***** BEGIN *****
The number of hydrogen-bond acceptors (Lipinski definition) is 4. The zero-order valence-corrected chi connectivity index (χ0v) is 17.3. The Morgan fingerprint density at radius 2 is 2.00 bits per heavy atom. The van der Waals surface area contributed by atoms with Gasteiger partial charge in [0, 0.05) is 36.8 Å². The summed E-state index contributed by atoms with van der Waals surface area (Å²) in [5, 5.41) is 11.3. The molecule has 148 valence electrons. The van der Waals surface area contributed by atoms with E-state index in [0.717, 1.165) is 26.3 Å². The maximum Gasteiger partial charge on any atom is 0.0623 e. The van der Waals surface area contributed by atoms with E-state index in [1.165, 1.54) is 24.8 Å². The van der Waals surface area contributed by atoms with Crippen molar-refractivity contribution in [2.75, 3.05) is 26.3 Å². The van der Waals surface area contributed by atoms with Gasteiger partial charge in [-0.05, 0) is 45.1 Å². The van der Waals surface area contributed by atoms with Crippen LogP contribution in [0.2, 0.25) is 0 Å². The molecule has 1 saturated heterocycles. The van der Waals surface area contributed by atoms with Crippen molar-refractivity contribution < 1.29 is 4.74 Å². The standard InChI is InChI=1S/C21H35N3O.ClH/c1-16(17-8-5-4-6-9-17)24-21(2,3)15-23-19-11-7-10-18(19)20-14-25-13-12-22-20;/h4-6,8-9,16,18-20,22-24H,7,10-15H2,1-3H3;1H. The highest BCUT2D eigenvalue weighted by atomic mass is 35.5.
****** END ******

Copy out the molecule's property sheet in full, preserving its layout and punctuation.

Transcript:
The number of hydrogen-bond acceptors (Lipinski definition) is 4. The zero-order valence-corrected chi connectivity index (χ0v) is 17.3. The Morgan fingerprint density at radius 2 is 2.00 bits per heavy atom. The van der Waals surface area contributed by atoms with Gasteiger partial charge in [0, 0.05) is 36.8 Å². The summed E-state index contributed by atoms with van der Waals surface area (Å²) in [5, 5.41) is 11.3. The molecule has 148 valence electrons. The van der Waals surface area contributed by atoms with E-state index in [0.717, 1.165) is 26.3 Å². The maximum Gasteiger partial charge on any atom is 0.0623 e. The van der Waals surface area contributed by atoms with E-state index in [1.165, 1.54) is 24.8 Å². The van der Waals surface area contributed by atoms with Crippen molar-refractivity contribution in [2.75, 3.05) is 26.3 Å². The van der Waals surface area contributed by atoms with Gasteiger partial charge in [-0.05, 0) is 45.1 Å². The van der Waals surface area contributed by atoms with Crippen LogP contribution in [0.2, 0.25) is 0 Å². The molecule has 1 saturated heterocycles. The van der Waals surface area contributed by atoms with Crippen molar-refractivity contribution < 1.29 is 4.74 Å². The standard InChI is InChI=1S/C21H35N3O.ClH/c1-16(17-8-5-4-6-9-17)24-21(2,3)15-23-19-11-7-10-18(19)20-14-25-13-12-22-20;/h4-6,8-9,16,18-20,22-24H,7,10-15H2,1-3H3;1H. The highest BCUT2D eigenvalue weighted by atomic mass is 35.5.